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It’s Time for Portland to Host an NBA All-Star Game

No city has waited longer than Portland to host the NBA’s marquee weekend.

NBA: All Star Game-Eastern at Western Bob Donnan-USA TODAY Sports

Only four current NBA franchises have never hosted an NBA All-Star Game: the Sacramento Kings, Memphis Grizzlies, Oklahoma City Thunder and our own Portland Trail Blazers. And it’s not for a lack of trying.

The Blazers have shown interest in bringing the NBA’s showcase event to the Rose City, submitting a bid to host either the 2017 or 2018 games. However, the games were awarded to New Orleans, after Charlotte had their hosting rights revoked by the league, and Los Angeles, respectively.

NBA Commissioner Adam Silver pointed to Portland’s lack of hotel space as a prime obstacle holding the city back:

"One of the issues historically with respect to Portland is frankly the number of hotel rooms," Silver said. "Like I said we have 1,800 credentialed members of the media (in New York this year) alone who need hotel rooms now. Thousands of guests who come to town as well."

This makes sense. The city has an excellent arena, with more than $20 million invested in improvements over the last three years. It has solid mass-transit infrastructure. There is no shortage of great places to eat. But there are logistical challenges in fitting enough people in the city for a multi-night stay.

The good news is that challenge may be ending. Spurred by low interest rates and high occupancy levels, local developers have been building hotels like crazy in the city, with an expected available room increase of 40 percent by 2020. More than 3,000 rooms are in development, headed by last month’s ground breaking of the 600 room future Hyatt Regency Portland at the Oregon Convention Center, expected to be completed by late 2019.

There is also a trend toward quality boutique hotels, including Hilton Worldwide's 153-room Canopy hotel at 425 N.W. Ninth Ave. and Marriott's 204-room AC Hotel at the corner of Southwest Third Avenue and Taylor Street. There is another Hilton brand hotel — the 299-room Porter Hotel, part of the company's Curio Collection — being built downtown along Southwest Second Avenue between Columbia and Jefferson streets.

3,000 rooms, including 600 right next to the arena, should go a long way toward alleviating the league’s fears about the city’s ability to host all of the out-of-towners. While the hotel is a year behind schedule, Portland already has no shot to host through 2019. But the time for Portland to be seriously considered for an upcoming All-Star game is now.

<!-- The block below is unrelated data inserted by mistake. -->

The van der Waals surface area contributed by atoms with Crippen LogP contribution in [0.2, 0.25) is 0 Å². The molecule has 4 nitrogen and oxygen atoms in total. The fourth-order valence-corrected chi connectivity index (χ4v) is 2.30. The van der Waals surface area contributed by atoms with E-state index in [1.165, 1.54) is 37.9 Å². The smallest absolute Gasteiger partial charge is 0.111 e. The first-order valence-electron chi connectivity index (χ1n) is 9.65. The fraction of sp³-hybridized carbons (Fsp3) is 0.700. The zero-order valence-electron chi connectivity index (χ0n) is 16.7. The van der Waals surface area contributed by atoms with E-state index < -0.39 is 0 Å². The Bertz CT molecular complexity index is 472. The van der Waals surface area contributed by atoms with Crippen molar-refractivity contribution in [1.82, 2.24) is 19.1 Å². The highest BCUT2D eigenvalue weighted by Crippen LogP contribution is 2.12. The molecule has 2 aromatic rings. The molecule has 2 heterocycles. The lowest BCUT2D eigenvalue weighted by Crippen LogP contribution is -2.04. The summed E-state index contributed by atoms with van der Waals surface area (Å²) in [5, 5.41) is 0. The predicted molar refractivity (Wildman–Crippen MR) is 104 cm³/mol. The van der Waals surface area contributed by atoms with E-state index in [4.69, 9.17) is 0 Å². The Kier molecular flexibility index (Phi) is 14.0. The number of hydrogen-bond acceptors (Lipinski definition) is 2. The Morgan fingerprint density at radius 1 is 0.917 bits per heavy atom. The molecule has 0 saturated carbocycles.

Though a smaller event, the city did well hosting the 2014 MLS All-Star game. The event was a success, tourism dollars flowed in, and everyone left happy, except for maybe Pep Guardiola. The city will be ready for a higher-profile event by the time the NBA hands out the next All-Star Game.

And the fans will be ready too. Blazermaniacs, who have loyally been following the team since 1970, have waited longer than anyone for an All-Star Game. The Kings? 1985. The Grizzlies? 1996. The Thunder? Only since 2009.

Portland has had a lot of growing pains over the last 10 years. The city has had to figure out how to move from being a quirky “big small city” to the 23rd largest market in the country, one with a thriving tech industry and one of the most highly-rated “livability” scores in the nation. While there are a lot of issues with managing such drastic growth, one of the boons is being able to participate in high-profile events such as these.

Since Blazers President and CEO Chris McGowan has been with the team, he seems to have made it a point to get the city in the mix each year. There is no word on whether the team has put in a bid for the 2020 or 2021 games at this point (they are rumored to have expressed interest), but hopefully it’s not too late. Rumored leaders include the Kings and Pistons, both playing their games in new arenas this season. There is also word that Cleveland has been promised one of the two games if they are able to figure out how to begin work on an arena upgrade by September 15.

Portland is consistently recognized as one of the best NBA cities in the league. With the city booming, quality mass-transit infrastructure, a renowned restaurant scene, and the hotel problem soon to be at an end, the NBA is running out of reasons to deny Portland a shot at hosting its first All-Star Weekend. Hopefully the team is able to put together a compelling bid in the near future and get the city what it deserves.